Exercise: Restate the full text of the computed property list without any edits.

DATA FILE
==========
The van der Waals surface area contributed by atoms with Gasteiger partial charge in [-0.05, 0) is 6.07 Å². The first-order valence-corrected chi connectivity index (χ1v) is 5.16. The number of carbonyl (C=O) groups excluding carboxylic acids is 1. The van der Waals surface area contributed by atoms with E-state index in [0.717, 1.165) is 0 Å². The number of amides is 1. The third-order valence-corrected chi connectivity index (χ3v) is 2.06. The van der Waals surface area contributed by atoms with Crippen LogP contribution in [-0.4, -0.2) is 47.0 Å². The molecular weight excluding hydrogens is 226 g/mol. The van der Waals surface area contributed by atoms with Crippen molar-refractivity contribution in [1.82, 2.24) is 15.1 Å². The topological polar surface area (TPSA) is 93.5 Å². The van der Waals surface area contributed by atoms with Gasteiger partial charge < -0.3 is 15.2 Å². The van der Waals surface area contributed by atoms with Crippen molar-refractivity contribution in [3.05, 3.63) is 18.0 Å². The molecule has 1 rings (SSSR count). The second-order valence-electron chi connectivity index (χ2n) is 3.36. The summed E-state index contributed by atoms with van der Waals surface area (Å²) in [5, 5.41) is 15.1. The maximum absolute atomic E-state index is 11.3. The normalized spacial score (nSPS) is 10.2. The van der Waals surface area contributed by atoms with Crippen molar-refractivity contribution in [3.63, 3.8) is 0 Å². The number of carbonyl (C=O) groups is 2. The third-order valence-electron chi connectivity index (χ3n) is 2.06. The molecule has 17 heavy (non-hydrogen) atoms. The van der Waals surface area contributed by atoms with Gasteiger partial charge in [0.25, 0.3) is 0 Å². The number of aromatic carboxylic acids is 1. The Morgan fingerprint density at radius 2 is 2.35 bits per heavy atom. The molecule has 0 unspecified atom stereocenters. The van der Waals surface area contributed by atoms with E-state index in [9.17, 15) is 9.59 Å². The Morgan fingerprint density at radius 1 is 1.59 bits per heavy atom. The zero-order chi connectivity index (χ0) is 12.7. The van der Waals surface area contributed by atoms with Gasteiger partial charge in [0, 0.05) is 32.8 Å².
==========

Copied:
The van der Waals surface area contributed by atoms with Gasteiger partial charge in [-0.05, 0) is 6.07 Å². The first-order valence-corrected chi connectivity index (χ1v) is 5.16. The number of carbonyl (C=O) groups excluding carboxylic acids is 1. The van der Waals surface area contributed by atoms with E-state index in [0.717, 1.165) is 0 Å². The number of amides is 1. The third-order valence-corrected chi connectivity index (χ3v) is 2.06. The van der Waals surface area contributed by atoms with Crippen LogP contribution in [-0.4, -0.2) is 47.0 Å². The molecular weight excluding hydrogens is 226 g/mol. The van der Waals surface area contributed by atoms with Crippen molar-refractivity contribution in [1.82, 2.24) is 15.1 Å². The topological polar surface area (TPSA) is 93.5 Å². The van der Waals surface area contributed by atoms with Gasteiger partial charge < -0.3 is 15.2 Å². The van der Waals surface area contributed by atoms with Crippen molar-refractivity contribution in [3.05, 3.63) is 18.0 Å². The molecule has 1 rings (SSSR count). The second-order valence-electron chi connectivity index (χ2n) is 3.36. The summed E-state index contributed by atoms with van der Waals surface area (Å²) in [5, 5.41) is 15.1. The maximum absolute atomic E-state index is 11.3. The normalized spacial score (nSPS) is 10.2. The van der Waals surface area contributed by atoms with Crippen molar-refractivity contribution in [3.63, 3.8) is 0 Å². The number of carbonyl (C=O) groups is 2. The third-order valence-electron chi connectivity index (χ3n) is 2.06. The molecule has 17 heavy (non-hydrogen) atoms. The van der Waals surface area contributed by atoms with Gasteiger partial charge in [0.25, 0.3) is 0 Å². The number of aromatic carboxylic acids is 1. The Morgan fingerprint density at radius 2 is 2.35 bits per heavy atom. The molecule has 0 unspecified atom stereocenters. The van der Waals surface area contributed by atoms with E-state index in [9.17, 15) is 9.59 Å². The Morgan fingerprint density at radius 1 is 1.59 bits per heavy atom. The zero-order chi connectivity index (χ0) is 12.7. The van der Waals surface area contributed by atoms with Gasteiger partial charge in [0, 0.05) is 32.8 Å².